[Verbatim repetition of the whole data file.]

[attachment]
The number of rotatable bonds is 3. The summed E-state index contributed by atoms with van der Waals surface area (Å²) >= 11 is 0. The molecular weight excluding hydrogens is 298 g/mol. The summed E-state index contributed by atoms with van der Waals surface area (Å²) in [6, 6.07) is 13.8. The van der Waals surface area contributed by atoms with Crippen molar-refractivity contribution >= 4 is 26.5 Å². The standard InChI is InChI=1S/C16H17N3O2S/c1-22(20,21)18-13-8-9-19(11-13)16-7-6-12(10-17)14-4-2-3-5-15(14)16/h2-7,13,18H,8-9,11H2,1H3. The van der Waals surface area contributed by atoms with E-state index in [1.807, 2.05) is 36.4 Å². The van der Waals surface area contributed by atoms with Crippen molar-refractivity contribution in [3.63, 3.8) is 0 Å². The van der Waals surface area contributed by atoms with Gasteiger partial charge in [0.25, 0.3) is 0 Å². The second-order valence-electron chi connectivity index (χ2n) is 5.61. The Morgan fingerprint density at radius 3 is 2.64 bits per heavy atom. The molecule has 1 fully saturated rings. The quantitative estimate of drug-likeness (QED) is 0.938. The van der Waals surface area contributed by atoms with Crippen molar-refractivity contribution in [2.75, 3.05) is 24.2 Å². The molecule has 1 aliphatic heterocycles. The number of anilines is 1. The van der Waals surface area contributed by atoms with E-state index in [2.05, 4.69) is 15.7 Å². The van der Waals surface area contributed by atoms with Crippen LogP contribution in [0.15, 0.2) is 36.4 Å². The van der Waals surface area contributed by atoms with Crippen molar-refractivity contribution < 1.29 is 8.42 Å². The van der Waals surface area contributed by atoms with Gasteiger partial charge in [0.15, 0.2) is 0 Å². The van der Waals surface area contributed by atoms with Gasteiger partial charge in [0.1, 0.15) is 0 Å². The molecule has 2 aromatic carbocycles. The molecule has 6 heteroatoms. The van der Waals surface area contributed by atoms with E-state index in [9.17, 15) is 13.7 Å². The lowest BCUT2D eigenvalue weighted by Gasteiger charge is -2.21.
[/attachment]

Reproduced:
The number of rotatable bonds is 3. The summed E-state index contributed by atoms with van der Waals surface area (Å²) >= 11 is 0. The molecular weight excluding hydrogens is 298 g/mol. The summed E-state index contributed by atoms with van der Waals surface area (Å²) in [6, 6.07) is 13.8. The van der Waals surface area contributed by atoms with Crippen molar-refractivity contribution >= 4 is 26.5 Å². The standard InChI is InChI=1S/C16H17N3O2S/c1-22(20,21)18-13-8-9-19(11-13)16-7-6-12(10-17)14-4-2-3-5-15(14)16/h2-7,13,18H,8-9,11H2,1H3. The van der Waals surface area contributed by atoms with E-state index in [1.807, 2.05) is 36.4 Å². The van der Waals surface area contributed by atoms with Crippen molar-refractivity contribution in [3.63, 3.8) is 0 Å². The van der Waals surface area contributed by atoms with Gasteiger partial charge in [0.25, 0.3) is 0 Å². The second-order valence-electron chi connectivity index (χ2n) is 5.61. The Morgan fingerprint density at radius 3 is 2.64 bits per heavy atom. The molecule has 1 fully saturated rings. The quantitative estimate of drug-likeness (QED) is 0.938. The van der Waals surface area contributed by atoms with Crippen molar-refractivity contribution in [2.75, 3.05) is 24.2 Å². The molecule has 1 aliphatic heterocycles. The number of anilines is 1. The van der Waals surface area contributed by atoms with E-state index in [2.05, 4.69) is 15.7 Å². The van der Waals surface area contributed by atoms with Crippen LogP contribution in [0.15, 0.2) is 36.4 Å². The van der Waals surface area contributed by atoms with Crippen molar-refractivity contribution < 1.29 is 8.42 Å². The van der Waals surface area contributed by atoms with Gasteiger partial charge in [0.15, 0.2) is 0 Å². The van der Waals surface area contributed by atoms with Gasteiger partial charge in [0.1, 0.15) is 0 Å². The molecule has 2 aromatic carbocycles. The molecule has 6 heteroatoms. The van der Waals surface area contributed by atoms with E-state index in [9.17, 15) is 13.7 Å². The lowest BCUT2D eigenvalue weighted by Gasteiger charge is -2.21.